The Western World first became a reality to me when I sailed into the port of San Francisco in 1921 at the age of fifteen. The world was new and strange and fascinated me. But after a few months absorbing of the atmosphere my mind began to dwell on the reason for my voyage, and that was to study the art of the west. I had studied watercolor painting in China under the mast Chu, and having learned the techniques of the Chinese masters, I naturally desired to become acquainted with the masters of the west. Through the museums and galleries, my eyes were soon opened to their great achievements and to the unlimited possibilities of painting in oil. Observing the similarities and dissimilarities between the arts of the two cultures, I determined to create a technique and philosophy of art which would transcend the differences or bridge the gap.
Yun Gee – San Francisco, 1926
The next two years I spent in intense study and experiment until, in 1926, I held my first exhibition at the Modern Gallery in San Francisco. The exhibition met with success. I had chosen the modern technique of painting, which, as I felt it, was most like the traditional creative expression of my native China in its freedom, its distortion of forms and its emphasis on atmosphere. With it, I had attempted to combine the mysticism of my race. The critics seemed highly pleased with the results. Their notices attracted the attention of Price and Princess Murat, who were traveling in America at the time. They visited the show and we became fast friends. They believed I would be successful in Europe and so, in 1927, at their suggestion, I sailed for Paris.
Prince and Princess Achille Murat
Here in Paris, the new world was combined with the old. What glorious days I spent roaming through the Louvre, viewing the masterpieces, and passing before the cathedrals and the ancient shrines. This was Paris, the seat of an undying, eternal culture and it created fresh inspiration in me. My orientation to its atmosphere was immediate, due perhaps, I often think, to the temperamental similarities of the French and Chinese people, to their idealism, their individualism and their cultivation of the art of living. I soon gained many friends, among them, Marquis Albert de Pourvourville and Maréchal Lyautey. Soon afterwards, I painted a portrait of Maréchal Lyautey, which was purchased by Dr. Lia Chungchec, who was then Chinese Ambassador.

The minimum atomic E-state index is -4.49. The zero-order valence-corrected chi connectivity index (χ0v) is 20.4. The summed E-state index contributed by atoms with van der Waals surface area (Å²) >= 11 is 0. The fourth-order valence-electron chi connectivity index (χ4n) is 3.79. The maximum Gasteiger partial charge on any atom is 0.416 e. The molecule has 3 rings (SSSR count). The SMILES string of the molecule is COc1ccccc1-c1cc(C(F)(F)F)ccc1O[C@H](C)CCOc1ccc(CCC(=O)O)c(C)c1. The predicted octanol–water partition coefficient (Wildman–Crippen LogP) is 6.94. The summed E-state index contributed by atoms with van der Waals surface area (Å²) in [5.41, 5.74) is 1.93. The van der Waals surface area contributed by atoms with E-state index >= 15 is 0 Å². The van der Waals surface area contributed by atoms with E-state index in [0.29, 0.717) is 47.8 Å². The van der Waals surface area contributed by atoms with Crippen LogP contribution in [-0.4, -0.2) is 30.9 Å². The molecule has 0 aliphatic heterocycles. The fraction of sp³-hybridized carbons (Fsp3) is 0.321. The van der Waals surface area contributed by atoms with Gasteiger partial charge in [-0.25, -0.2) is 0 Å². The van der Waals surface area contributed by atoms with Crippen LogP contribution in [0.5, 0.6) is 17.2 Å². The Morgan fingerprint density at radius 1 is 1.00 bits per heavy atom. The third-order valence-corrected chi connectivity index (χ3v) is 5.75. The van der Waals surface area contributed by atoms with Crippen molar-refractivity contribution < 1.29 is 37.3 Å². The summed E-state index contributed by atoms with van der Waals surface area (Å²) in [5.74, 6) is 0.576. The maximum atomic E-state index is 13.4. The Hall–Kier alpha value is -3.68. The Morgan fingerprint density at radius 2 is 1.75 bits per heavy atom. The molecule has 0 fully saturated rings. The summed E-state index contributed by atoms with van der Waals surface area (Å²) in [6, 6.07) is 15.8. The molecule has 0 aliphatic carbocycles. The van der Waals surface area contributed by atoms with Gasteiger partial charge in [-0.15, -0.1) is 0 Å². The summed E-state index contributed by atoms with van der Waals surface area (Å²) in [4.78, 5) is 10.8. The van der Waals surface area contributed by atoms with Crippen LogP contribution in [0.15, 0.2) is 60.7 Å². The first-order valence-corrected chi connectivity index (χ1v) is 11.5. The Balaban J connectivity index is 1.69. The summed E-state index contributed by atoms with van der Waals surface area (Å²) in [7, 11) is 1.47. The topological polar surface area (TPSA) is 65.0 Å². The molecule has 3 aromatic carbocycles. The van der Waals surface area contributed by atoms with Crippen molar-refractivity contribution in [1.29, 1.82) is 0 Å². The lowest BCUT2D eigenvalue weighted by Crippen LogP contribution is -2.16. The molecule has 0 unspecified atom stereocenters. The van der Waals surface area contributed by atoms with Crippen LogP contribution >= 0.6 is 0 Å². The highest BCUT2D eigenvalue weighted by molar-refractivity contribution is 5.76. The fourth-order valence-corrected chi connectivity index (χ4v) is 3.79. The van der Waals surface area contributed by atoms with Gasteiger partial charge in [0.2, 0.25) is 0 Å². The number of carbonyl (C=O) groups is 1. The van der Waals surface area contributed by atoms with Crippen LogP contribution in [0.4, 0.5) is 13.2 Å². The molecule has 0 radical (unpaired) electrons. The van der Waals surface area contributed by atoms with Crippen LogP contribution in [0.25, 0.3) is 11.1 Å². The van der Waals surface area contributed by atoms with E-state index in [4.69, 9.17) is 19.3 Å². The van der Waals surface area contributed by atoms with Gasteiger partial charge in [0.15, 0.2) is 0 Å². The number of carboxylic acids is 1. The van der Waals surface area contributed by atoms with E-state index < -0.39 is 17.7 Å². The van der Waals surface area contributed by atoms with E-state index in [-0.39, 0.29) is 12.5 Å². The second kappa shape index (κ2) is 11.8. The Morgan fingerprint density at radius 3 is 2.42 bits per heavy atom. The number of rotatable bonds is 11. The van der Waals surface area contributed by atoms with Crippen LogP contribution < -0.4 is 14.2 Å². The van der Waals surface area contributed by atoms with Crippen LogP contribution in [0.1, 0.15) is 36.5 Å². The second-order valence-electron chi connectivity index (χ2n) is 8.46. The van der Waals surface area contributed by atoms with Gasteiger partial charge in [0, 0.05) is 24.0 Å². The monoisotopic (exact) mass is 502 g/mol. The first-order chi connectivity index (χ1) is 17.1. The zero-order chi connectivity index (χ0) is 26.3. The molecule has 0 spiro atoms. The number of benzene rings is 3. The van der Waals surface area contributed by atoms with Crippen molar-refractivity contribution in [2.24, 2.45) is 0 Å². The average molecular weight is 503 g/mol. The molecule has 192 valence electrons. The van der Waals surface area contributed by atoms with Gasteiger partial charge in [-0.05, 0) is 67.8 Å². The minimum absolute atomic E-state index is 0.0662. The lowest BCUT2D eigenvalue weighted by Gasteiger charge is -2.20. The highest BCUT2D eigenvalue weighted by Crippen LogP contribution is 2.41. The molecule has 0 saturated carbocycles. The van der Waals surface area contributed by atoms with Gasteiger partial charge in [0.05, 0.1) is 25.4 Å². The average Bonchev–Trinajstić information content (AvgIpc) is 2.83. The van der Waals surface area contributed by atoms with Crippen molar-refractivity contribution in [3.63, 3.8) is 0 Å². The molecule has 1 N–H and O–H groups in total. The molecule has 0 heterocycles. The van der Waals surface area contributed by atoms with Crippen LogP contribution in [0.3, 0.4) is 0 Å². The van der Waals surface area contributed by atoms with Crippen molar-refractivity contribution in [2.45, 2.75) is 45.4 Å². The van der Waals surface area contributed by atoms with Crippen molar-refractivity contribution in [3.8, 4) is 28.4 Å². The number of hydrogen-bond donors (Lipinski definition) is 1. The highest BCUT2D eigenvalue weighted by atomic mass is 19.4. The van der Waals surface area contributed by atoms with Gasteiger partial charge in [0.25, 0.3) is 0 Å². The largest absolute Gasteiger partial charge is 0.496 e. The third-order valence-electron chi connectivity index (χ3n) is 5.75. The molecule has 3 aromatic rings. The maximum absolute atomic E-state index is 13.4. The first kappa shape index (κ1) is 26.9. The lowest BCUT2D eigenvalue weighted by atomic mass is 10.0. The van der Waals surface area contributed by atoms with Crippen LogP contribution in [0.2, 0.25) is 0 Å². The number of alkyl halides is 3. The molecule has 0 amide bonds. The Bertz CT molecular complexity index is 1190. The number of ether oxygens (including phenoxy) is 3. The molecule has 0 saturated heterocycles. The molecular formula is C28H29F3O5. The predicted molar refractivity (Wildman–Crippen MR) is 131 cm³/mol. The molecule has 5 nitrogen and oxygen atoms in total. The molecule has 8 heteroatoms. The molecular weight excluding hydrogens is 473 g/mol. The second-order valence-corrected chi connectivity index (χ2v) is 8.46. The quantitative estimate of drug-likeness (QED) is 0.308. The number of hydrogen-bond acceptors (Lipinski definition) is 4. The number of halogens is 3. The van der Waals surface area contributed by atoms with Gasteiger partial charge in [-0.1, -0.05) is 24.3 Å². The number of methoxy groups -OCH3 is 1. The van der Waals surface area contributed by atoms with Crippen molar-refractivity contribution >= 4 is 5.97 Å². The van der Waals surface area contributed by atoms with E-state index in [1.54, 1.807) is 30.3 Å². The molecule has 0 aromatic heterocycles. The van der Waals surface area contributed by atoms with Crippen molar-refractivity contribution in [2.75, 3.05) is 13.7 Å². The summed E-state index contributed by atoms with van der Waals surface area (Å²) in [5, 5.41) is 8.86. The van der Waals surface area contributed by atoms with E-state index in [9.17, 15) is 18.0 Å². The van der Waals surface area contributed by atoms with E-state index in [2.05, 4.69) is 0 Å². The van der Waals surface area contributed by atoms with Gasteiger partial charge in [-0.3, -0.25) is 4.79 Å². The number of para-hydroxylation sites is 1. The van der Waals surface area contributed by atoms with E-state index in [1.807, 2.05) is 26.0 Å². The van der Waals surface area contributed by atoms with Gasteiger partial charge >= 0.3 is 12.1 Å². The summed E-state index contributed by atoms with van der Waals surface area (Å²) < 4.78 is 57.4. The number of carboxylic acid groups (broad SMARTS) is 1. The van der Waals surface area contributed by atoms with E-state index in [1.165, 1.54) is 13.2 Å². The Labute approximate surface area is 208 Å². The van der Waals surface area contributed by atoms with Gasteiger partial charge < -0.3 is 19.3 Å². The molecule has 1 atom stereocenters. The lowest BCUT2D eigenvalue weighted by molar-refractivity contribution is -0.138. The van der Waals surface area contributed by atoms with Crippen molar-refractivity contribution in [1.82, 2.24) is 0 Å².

My first exhibition in Paris was held at the Princess Lucien Murat’s gallery, “Fermé la Nuit.” It was very warmly received by the public. The next was held at the commencement exercises of L’Ecole Militaire under the sponsorship of one of the graduates, General Chieh Tcheng.
Perhaps nothing welds peoples together more closely than a common understanding and respect for each other’s cultures. This is what I felt when I lived in the French capital. As I strolled through the beautiful streets of Paris and passed the historic buildings, I forgot that I was in a strange land and that my home in Canton was thousands of miles away. I was quite young then and did not speak the language, but it did no seem to matter. When I visited the Louvre day after day, the masterpieces there spoke to me in a language which was neither French nor Chinese, but which transcended both time and place. Here was something universal, which had meaning for every man regardless of race or station. A painting by Cézanne or Courbet became as close to me as any of the scrolls by the Chinese masters with which I was so familiar. And I realized then, that East and West were not so far apart, for in their finest creative effort, there was something very much akin.
The Louvre – Paris
As I settled down in Paris to achieve this aim, I found that my friends were not limited only to the paintings on gallery walls. All around me I found people who were sympathetic, encouraging and understanding. One’s brush could not long remain still in such a stimulating atmosphere. Days were spent in painting; evenings were spent talking about painting. Many of these discussions took place at the home of my dear friends, M. and Mme. Pierre Mille, as together with M. Ambroise Vollard and Prince and Princess Achille Murat, we sat before the fireplace, hour on end, discussing all the pros and cons of the various theories of pictorial expression.
Through these enriching relationships and my daily contacts with the artistic life of Paris, I became aware of the great French interest in Chinese art. I believe that this interest will serve as a sound basis for cultural cooperation so that in the future, as in the past, France will serve as the bridge between European and Chinese art.
Summing up my artistic experiences in Paris, I dare say that it is these admirable qualities of the French spirit, which have nurtured a culture of such perfection that every nation in the world may well feel grateful to France for her contribution to world civilization. In this achievement, the true strength of a nation, lays the endurable and timeless power of France.
New York, September 1944